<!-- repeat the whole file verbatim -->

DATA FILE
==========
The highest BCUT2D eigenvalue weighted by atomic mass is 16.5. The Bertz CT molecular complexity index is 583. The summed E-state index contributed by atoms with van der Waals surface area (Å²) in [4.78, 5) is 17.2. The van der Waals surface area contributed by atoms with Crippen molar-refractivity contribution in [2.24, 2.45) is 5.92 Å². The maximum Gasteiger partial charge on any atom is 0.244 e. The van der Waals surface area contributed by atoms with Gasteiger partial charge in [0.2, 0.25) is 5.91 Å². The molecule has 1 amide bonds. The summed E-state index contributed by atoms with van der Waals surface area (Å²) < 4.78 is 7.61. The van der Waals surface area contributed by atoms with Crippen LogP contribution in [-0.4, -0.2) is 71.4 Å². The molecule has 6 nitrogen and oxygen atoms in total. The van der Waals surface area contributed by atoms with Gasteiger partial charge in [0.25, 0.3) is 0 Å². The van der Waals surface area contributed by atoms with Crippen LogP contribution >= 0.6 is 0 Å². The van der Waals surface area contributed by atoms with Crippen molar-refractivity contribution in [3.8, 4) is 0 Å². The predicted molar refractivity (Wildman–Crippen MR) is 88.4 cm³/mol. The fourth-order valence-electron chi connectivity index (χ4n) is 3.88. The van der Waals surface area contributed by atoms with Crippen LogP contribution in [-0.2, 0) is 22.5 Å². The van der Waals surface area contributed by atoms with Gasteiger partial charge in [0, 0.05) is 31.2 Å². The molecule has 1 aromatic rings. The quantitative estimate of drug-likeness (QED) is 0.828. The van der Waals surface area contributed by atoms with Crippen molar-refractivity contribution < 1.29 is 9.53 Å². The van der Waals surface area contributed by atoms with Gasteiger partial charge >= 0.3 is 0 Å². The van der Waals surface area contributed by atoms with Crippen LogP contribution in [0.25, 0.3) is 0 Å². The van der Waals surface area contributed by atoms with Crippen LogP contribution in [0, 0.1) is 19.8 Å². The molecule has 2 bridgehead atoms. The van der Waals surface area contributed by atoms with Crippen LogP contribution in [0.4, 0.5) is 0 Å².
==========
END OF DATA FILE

The highest BCUT2D eigenvalue weighted by atomic mass is 16.5. The Bertz CT molecular complexity index is 583. The summed E-state index contributed by atoms with van der Waals surface area (Å²) in [4.78, 5) is 17.2. The van der Waals surface area contributed by atoms with Crippen molar-refractivity contribution in [2.24, 2.45) is 5.92 Å². The maximum Gasteiger partial charge on any atom is 0.244 e. The van der Waals surface area contributed by atoms with Gasteiger partial charge in [0.2, 0.25) is 5.91 Å². The molecule has 1 amide bonds. The summed E-state index contributed by atoms with van der Waals surface area (Å²) < 4.78 is 7.61. The van der Waals surface area contributed by atoms with Crippen LogP contribution in [-0.4, -0.2) is 71.4 Å². The molecule has 6 nitrogen and oxygen atoms in total. The van der Waals surface area contributed by atoms with Gasteiger partial charge in [0.25, 0.3) is 0 Å². The van der Waals surface area contributed by atoms with Crippen LogP contribution >= 0.6 is 0 Å². The van der Waals surface area contributed by atoms with Crippen molar-refractivity contribution in [3.8, 4) is 0 Å². The predicted molar refractivity (Wildman–Crippen MR) is 88.4 cm³/mol. The fourth-order valence-electron chi connectivity index (χ4n) is 3.88. The van der Waals surface area contributed by atoms with Crippen LogP contribution in [-0.2, 0) is 22.5 Å². The van der Waals surface area contributed by atoms with Gasteiger partial charge in [0, 0.05) is 31.2 Å². The molecule has 1 aromatic rings. The quantitative estimate of drug-likeness (QED) is 0.828. The van der Waals surface area contributed by atoms with Crippen molar-refractivity contribution < 1.29 is 9.53 Å². The van der Waals surface area contributed by atoms with Gasteiger partial charge >= 0.3 is 0 Å². The van der Waals surface area contributed by atoms with Crippen LogP contribution in [0.25, 0.3) is 0 Å². The van der Waals surface area contributed by atoms with Crippen LogP contribution in [0, 0.1) is 19.8 Å². The molecule has 2 bridgehead atoms. The van der Waals surface area contributed by atoms with Crippen LogP contribution in [0.4, 0.5) is 0 Å².